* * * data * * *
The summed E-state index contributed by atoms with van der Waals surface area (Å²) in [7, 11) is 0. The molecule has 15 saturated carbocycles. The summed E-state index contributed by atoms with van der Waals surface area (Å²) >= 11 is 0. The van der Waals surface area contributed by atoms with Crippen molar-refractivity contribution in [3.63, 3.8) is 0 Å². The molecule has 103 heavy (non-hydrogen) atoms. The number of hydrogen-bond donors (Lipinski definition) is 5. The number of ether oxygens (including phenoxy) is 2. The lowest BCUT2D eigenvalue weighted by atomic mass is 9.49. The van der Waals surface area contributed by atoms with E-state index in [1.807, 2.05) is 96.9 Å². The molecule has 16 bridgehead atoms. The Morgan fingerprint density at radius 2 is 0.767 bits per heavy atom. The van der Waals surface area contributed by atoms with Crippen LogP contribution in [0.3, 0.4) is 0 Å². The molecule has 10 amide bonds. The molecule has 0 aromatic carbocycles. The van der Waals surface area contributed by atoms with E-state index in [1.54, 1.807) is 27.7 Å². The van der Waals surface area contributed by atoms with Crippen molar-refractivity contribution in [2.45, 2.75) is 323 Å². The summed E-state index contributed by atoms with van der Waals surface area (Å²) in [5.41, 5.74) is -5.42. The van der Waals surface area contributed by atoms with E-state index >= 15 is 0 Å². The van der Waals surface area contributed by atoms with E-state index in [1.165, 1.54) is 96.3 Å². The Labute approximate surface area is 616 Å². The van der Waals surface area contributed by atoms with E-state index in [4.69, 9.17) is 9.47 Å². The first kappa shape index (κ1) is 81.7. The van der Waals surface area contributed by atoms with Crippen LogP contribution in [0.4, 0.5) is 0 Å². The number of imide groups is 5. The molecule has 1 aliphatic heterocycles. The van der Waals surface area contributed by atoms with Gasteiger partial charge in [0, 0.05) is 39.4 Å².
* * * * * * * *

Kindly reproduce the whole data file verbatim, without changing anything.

The summed E-state index contributed by atoms with van der Waals surface area (Å²) in [7, 11) is 0. The molecule has 15 saturated carbocycles. The summed E-state index contributed by atoms with van der Waals surface area (Å²) >= 11 is 0. The van der Waals surface area contributed by atoms with Crippen molar-refractivity contribution in [3.63, 3.8) is 0 Å². The molecule has 103 heavy (non-hydrogen) atoms. The number of hydrogen-bond donors (Lipinski definition) is 5. The number of ether oxygens (including phenoxy) is 2. The lowest BCUT2D eigenvalue weighted by atomic mass is 9.49. The van der Waals surface area contributed by atoms with E-state index in [1.807, 2.05) is 96.9 Å². The molecule has 16 bridgehead atoms. The Morgan fingerprint density at radius 2 is 0.767 bits per heavy atom. The van der Waals surface area contributed by atoms with Crippen LogP contribution in [0.3, 0.4) is 0 Å². The molecule has 10 amide bonds. The molecule has 0 aromatic carbocycles. The van der Waals surface area contributed by atoms with E-state index in [1.54, 1.807) is 27.7 Å². The van der Waals surface area contributed by atoms with Crippen molar-refractivity contribution in [2.45, 2.75) is 323 Å². The summed E-state index contributed by atoms with van der Waals surface area (Å²) in [5.41, 5.74) is -5.42. The van der Waals surface area contributed by atoms with E-state index >= 15 is 0 Å². The van der Waals surface area contributed by atoms with E-state index in [1.165, 1.54) is 96.3 Å². The Labute approximate surface area is 616 Å². The van der Waals surface area contributed by atoms with E-state index in [4.69, 9.17) is 9.47 Å². The first kappa shape index (κ1) is 81.7. The van der Waals surface area contributed by atoms with Crippen LogP contribution in [0.4, 0.5) is 0 Å². The number of imide groups is 5. The molecule has 1 aliphatic heterocycles. The van der Waals surface area contributed by atoms with Gasteiger partial charge in [0, 0.05) is 39.4 Å².